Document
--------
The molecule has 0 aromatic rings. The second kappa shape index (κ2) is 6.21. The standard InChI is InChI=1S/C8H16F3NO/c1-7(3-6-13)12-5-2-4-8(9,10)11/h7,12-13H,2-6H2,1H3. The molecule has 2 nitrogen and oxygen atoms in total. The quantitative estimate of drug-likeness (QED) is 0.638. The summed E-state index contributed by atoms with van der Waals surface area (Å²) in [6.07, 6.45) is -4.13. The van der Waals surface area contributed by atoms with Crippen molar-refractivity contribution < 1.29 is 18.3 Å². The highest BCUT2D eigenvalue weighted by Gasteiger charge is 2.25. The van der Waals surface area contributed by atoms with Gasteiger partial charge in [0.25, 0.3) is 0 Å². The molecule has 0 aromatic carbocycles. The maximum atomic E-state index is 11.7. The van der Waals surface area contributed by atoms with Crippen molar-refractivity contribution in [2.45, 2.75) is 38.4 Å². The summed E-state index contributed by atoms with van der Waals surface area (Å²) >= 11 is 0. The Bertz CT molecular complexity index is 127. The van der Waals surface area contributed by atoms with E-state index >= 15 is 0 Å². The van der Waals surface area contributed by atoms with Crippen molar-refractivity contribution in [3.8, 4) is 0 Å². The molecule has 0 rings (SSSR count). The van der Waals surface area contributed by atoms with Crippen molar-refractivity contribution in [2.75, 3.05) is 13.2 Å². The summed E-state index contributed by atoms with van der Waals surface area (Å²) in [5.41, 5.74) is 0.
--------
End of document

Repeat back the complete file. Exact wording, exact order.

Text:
The molecule has 0 aromatic rings. The second kappa shape index (κ2) is 6.21. The standard InChI is InChI=1S/C8H16F3NO/c1-7(3-6-13)12-5-2-4-8(9,10)11/h7,12-13H,2-6H2,1H3. The molecule has 2 nitrogen and oxygen atoms in total. The quantitative estimate of drug-likeness (QED) is 0.638. The summed E-state index contributed by atoms with van der Waals surface area (Å²) in [6.07, 6.45) is -4.13. The van der Waals surface area contributed by atoms with Crippen molar-refractivity contribution < 1.29 is 18.3 Å². The highest BCUT2D eigenvalue weighted by Gasteiger charge is 2.25. The van der Waals surface area contributed by atoms with Gasteiger partial charge in [0.25, 0.3) is 0 Å². The molecule has 0 aromatic carbocycles. The maximum atomic E-state index is 11.7. The van der Waals surface area contributed by atoms with Crippen molar-refractivity contribution in [2.45, 2.75) is 38.4 Å². The summed E-state index contributed by atoms with van der Waals surface area (Å²) >= 11 is 0. The Bertz CT molecular complexity index is 127. The van der Waals surface area contributed by atoms with E-state index >= 15 is 0 Å². The van der Waals surface area contributed by atoms with Crippen molar-refractivity contribution in [3.8, 4) is 0 Å². The molecule has 0 rings (SSSR count). The van der Waals surface area contributed by atoms with Crippen molar-refractivity contribution in [2.75, 3.05) is 13.2 Å². The summed E-state index contributed by atoms with van der Waals surface area (Å²) in [5.41, 5.74) is 0.